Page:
Referendum on Downsizing of Parliament Casts Controversy
Some legal experts believe that decision to hold referendum on reducing number of the MPs on November 2, might lead to parliamentary and constitutional crisis in the country. While President Shevardnadze said on September 15, that the fears over the possible parliamentary crisis are exaggerated.
Simultaneously with the parliamentary elections, on November 2 the voters will have to answer the question, “whether the seats in the Parliament should be reduced from 235 to 150”. If approved, as initiators of the referendum say, the newly elected Parliament will make relevant amendments to the Constitution and the 150-seat Parliament will be elected in 2007.
However, the question does not clarify that the referendum concerns the elections of 2007. Legal expert Davit Usupashvili, who was one of the candidates for the Central Election Commission Chairmanship post, proposed by the OSCE, claims that this is the very point which might cause controversy after the parliamentary elections.
In his article published in the Georgian daily 24 Saati (24 Hours) Usupashvili says that gaps in the legislature would allow questioning legitimacy of the newly elected Parliament. If the referendum is successful, it will turn that the voters supported reduction of seats to 150, while there will be still 235 MPs in the new Parliament.
As Usupashvili explained, under the Article 28 of the Georgian Organic Law on Referendum, a decision made as a result of a referendum comes into force on the day of its publication, i.e. on November 7 in this particular case, it is binding, and its change or abolition is admissible only by holding another referendum.
“Thus the supreme legislative body of the country will have 85 excess members after November 2 elections, thus shattering legitimacy of the whole Parliament,” Davit Usupashvili told Civil Georgia.
Davit Usupashvili fears that some political groups might take advantage of this contradictory situation to question results of the parliamentary elections.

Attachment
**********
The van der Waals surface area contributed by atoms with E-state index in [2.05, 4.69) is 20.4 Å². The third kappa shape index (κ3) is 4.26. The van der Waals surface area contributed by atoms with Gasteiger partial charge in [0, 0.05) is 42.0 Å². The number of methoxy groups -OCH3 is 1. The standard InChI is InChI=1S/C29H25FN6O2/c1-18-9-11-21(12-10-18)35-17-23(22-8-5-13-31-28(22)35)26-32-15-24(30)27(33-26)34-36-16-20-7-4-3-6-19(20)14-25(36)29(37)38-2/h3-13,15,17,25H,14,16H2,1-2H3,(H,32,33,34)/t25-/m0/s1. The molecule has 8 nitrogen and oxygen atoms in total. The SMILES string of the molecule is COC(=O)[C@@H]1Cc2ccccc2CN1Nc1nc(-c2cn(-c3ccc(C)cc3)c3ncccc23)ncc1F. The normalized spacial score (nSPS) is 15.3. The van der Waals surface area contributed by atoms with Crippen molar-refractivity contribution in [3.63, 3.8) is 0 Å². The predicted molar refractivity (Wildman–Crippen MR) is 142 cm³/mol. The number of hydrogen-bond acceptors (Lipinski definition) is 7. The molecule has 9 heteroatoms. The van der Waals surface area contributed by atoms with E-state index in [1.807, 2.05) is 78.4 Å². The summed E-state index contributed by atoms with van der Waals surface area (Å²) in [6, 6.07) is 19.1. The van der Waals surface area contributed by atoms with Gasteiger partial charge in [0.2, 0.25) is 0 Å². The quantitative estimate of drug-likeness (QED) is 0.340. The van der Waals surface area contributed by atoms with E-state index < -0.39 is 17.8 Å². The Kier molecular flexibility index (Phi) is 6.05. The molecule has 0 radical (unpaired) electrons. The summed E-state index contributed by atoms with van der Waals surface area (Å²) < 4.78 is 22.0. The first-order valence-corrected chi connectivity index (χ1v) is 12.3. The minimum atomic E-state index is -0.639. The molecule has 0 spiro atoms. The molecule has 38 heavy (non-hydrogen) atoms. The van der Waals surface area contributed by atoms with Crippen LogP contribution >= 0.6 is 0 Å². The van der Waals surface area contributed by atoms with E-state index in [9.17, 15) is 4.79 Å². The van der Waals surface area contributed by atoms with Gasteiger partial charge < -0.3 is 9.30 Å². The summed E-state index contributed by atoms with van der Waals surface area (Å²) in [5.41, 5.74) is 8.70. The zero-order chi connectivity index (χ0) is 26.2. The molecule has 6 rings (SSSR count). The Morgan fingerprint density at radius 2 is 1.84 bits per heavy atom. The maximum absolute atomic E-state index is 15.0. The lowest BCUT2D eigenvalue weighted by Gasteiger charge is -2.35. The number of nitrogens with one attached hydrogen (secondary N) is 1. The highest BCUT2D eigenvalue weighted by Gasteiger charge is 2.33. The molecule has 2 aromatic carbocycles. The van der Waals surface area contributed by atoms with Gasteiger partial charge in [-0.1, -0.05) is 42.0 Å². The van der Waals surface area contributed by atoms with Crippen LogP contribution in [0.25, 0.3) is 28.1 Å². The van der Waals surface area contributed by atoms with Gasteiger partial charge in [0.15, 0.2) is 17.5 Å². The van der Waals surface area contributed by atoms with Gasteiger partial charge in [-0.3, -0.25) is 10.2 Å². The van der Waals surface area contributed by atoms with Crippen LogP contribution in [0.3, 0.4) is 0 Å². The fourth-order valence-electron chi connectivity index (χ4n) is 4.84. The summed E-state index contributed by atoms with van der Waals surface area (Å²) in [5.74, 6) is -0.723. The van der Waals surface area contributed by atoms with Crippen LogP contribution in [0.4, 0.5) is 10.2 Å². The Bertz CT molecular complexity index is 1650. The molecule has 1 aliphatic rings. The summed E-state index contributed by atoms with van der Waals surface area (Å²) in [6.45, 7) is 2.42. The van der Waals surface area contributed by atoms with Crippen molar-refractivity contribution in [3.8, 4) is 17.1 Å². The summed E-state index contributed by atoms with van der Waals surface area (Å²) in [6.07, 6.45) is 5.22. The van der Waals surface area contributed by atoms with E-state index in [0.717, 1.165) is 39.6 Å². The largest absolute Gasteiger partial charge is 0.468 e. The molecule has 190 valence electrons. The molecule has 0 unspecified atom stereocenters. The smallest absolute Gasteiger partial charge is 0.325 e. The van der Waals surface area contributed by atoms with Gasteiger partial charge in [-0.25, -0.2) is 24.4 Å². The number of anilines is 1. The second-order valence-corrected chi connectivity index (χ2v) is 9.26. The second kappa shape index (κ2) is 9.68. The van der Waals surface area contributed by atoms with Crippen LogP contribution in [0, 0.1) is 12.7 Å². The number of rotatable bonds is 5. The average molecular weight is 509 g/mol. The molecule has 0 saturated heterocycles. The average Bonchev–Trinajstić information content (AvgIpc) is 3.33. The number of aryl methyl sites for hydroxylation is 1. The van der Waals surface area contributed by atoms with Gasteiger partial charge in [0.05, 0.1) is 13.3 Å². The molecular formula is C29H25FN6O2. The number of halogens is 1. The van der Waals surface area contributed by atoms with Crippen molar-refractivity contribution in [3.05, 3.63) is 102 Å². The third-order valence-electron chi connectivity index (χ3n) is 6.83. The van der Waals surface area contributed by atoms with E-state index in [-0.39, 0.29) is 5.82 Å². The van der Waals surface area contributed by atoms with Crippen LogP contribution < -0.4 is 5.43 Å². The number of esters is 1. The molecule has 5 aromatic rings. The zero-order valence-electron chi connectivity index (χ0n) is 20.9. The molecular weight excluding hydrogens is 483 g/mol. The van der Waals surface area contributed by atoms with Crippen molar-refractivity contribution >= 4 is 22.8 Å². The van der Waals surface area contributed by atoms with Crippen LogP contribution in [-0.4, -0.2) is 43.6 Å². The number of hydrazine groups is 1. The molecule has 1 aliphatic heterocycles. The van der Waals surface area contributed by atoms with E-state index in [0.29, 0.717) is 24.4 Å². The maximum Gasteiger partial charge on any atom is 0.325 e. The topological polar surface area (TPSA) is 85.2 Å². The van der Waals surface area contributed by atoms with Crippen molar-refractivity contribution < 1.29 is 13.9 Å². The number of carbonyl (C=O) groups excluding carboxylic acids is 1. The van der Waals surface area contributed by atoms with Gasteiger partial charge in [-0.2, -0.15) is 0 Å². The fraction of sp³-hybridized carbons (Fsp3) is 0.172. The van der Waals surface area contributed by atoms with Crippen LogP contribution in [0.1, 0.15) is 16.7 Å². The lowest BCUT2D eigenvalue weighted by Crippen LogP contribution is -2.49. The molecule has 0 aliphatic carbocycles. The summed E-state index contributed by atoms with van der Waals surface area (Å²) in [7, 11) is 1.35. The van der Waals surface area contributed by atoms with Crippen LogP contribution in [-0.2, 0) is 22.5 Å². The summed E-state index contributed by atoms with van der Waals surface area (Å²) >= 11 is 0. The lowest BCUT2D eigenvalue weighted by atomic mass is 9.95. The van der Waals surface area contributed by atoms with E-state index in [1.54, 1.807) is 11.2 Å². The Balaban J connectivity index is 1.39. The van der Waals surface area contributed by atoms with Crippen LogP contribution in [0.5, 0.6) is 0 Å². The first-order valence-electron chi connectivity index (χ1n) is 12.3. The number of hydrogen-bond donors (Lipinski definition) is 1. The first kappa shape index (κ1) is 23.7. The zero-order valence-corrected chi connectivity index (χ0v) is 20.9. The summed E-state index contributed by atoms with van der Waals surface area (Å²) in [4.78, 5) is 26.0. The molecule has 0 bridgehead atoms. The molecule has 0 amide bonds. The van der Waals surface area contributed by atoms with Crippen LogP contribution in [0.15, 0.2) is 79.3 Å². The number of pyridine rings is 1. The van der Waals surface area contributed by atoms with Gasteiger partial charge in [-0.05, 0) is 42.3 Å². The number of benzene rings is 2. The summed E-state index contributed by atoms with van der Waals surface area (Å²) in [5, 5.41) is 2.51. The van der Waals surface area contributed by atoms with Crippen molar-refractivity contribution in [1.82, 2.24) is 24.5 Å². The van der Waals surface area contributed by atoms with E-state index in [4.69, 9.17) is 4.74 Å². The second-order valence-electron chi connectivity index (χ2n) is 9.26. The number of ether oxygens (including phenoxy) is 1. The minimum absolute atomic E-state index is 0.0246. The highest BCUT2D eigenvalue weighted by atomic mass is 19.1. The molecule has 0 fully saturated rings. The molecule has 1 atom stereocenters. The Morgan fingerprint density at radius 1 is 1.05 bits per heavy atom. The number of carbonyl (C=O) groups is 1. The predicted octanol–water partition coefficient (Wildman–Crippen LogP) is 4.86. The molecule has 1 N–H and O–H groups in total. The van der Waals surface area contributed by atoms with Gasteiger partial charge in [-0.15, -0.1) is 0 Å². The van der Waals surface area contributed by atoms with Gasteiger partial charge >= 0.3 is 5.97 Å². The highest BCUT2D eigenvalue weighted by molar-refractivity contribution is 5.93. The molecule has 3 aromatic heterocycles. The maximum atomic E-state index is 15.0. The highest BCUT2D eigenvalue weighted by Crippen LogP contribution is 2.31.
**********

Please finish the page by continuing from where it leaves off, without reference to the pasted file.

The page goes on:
“It is evident that some political groups and their leaders will be very unhappy with the election results. So what could be better for such forces than a legal confusion, created by the referendum, to demand cancellation of the election results? They will ask a very simple question: who are these 235 persons, who claim to be the MPs, while the public opinion and the law say that there should be only 150 MPs?” Usupashvili said.
“Such situation would be nothing but extreme parliamentary and constitutional crisis, which might lead the country to the edge of large scale civil confrontation,” he added.
However, Usupashvili’s opponents say that there is no reason for concern. “The Constitution, which defines number of the members of the Parliament under the Paragraph 49, is superior to the Organic Law [on referendum]. The Parliament has to introduce relevant amendments to the Constitution, based on the outcome of the referendum. Thus the decision of the referendum could not imply the newly elected Parliament,” legal expert Zakaria Kutsnashvili of the pro-governmental bloc told Civil Georgia.
On September 15 President Shevardnadze made first comments regarding the problem and that he discussed the issue with “many legal experts, and there will be no violations or misunderstandings. After the election of a new Parliament, it will adopt relevant amendments to the Constitution and the next parliament [in 2007] will be composed of 150 MPs.”
“I am sure that the Constitution should have the priority both in theory and practice. However, at the same time the Constitution gives supremacy to the organic law in all matters [the article 74 of the Georgian Constitution reads: Questions connected with fixing and holding referenda are determined by organic law], concerning the referendum. The law says that people’s opinion, expressed through the referendum is the law. If the voters approve reduction of the seats, then this decision will enter into force upon its publication. But for that moment we will already have 235 members of the Parliament elected, while there should be only 150. What are we going to do with these 80 MPs?” Usupashvili says.
To avoid such escalations, Usupashvili suggest changing the question in the referendum ballots to more clarified form, such as: “Do you want to reduce the number of seats in the Parliament from 235 to 150 for the 2007 parliamentary elections?”
However it seems that the President does not intends to amend the referendum question’s formulation, as he has already said that there would be no threat of parliamentary crisis in Georgia after the referendum.